Combine your Feeds: FeedDigest review

Do you run multiple blogs? But do you want to give your users a single combined feed of everything that you write about?  Do you want to group your photo and bookmarks feeds together into a media feed? If yes, then you should check out FeedDigest, a service that lets you combine multiple feeds. You can then publish them as a single “digest” or you can refine the output by using search strings. Besides choosing the feed name and URI, you can also choose a language, encoding and how to order items. Once that’s done, you can choose from a number of default layout options or even edit the HTML and CSS on your own if you’re feeling adventurous.

Once your done setting up your custom feed, you can publish via standard RSS or Atom, or put it in another webpage using HTML or JavaScript.  You can add or remove feeds from your digest any time you want and you can also download a handy OPML file. The landing page says that startups are down, but it is possible to get in (I’ll leave it to you to find out how). A standard free account lets you have upto 5 digests each of which can use 5 sources; that should be enough for most people. If you need more, there are a number of upgrade options that you can check out, ranging from $12 to $2400.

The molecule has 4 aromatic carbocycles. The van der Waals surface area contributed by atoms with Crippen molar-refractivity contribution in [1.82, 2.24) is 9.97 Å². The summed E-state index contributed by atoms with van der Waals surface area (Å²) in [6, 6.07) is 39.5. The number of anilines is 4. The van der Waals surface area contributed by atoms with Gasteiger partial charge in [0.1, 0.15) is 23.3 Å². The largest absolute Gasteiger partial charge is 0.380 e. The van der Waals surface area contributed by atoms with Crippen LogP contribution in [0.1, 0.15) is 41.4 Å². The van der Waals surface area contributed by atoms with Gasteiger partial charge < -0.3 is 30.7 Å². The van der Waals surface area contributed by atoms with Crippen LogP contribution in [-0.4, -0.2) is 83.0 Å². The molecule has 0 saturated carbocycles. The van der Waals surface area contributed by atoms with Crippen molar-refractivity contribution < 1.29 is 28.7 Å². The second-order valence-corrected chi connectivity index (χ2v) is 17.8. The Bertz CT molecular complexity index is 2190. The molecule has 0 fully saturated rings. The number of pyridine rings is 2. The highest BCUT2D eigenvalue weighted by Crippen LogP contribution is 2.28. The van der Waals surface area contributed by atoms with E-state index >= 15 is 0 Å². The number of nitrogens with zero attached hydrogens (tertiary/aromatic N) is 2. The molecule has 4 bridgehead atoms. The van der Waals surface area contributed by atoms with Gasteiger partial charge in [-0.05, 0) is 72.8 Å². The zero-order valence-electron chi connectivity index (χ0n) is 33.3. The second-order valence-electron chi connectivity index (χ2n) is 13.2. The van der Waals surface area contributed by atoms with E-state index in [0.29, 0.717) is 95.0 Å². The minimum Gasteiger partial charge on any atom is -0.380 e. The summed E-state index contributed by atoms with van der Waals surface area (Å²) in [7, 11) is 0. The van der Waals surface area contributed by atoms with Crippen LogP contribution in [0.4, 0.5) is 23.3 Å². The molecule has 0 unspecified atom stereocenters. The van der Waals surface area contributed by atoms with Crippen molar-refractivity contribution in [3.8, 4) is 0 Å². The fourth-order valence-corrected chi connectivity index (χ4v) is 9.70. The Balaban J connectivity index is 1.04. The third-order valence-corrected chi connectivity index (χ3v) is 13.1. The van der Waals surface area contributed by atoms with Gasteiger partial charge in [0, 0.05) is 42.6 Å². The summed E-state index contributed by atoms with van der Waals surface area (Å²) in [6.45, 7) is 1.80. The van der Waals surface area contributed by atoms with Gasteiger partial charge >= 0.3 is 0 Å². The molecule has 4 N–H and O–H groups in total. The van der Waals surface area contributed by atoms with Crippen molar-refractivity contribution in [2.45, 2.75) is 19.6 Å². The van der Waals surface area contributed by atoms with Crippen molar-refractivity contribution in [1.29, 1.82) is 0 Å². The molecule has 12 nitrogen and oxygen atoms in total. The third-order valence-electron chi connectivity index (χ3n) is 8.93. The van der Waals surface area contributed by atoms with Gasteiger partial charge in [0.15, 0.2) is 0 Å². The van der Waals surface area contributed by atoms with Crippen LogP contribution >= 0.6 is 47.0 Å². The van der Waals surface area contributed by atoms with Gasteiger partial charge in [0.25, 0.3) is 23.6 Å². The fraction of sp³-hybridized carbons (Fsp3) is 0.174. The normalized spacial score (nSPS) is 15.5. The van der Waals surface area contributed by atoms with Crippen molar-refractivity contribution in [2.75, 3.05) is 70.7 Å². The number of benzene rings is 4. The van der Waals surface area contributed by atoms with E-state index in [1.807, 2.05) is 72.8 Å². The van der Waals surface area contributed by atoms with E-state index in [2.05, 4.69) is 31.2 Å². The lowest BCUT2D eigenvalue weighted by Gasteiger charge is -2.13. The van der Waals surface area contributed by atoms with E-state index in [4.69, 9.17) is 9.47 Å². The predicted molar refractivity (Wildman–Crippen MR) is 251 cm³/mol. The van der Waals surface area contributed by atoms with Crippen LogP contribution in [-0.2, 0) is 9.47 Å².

FeedDigest strikes a good balance between features, customizability and ease of use. It shouldn’t take you more than five minutes from sign up to get your first digest up and running. But if you want something even simpler, without having to sign up, you can head over to Feedblendr. There’s no sign-up required, just put in the feeds you want to combin, hit the big red Blend Your Feed! button and you get RSS and Atom links for your new feed. There are no limits on the number of feeds, but don’t have the customization options of FeedDigest either. It’s up to you to choose which one you want.

If you’re looking for more heavy-duty stuff (like turning normal HTML pages to RSS feeds), check out this list of RSS tools and services. Keep exploring and come back to tell me about your finds.

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Published by

Shrutarshi Basu

Programmer, writer and engineer, currently working out of Cornell University in Ithaca, New York.

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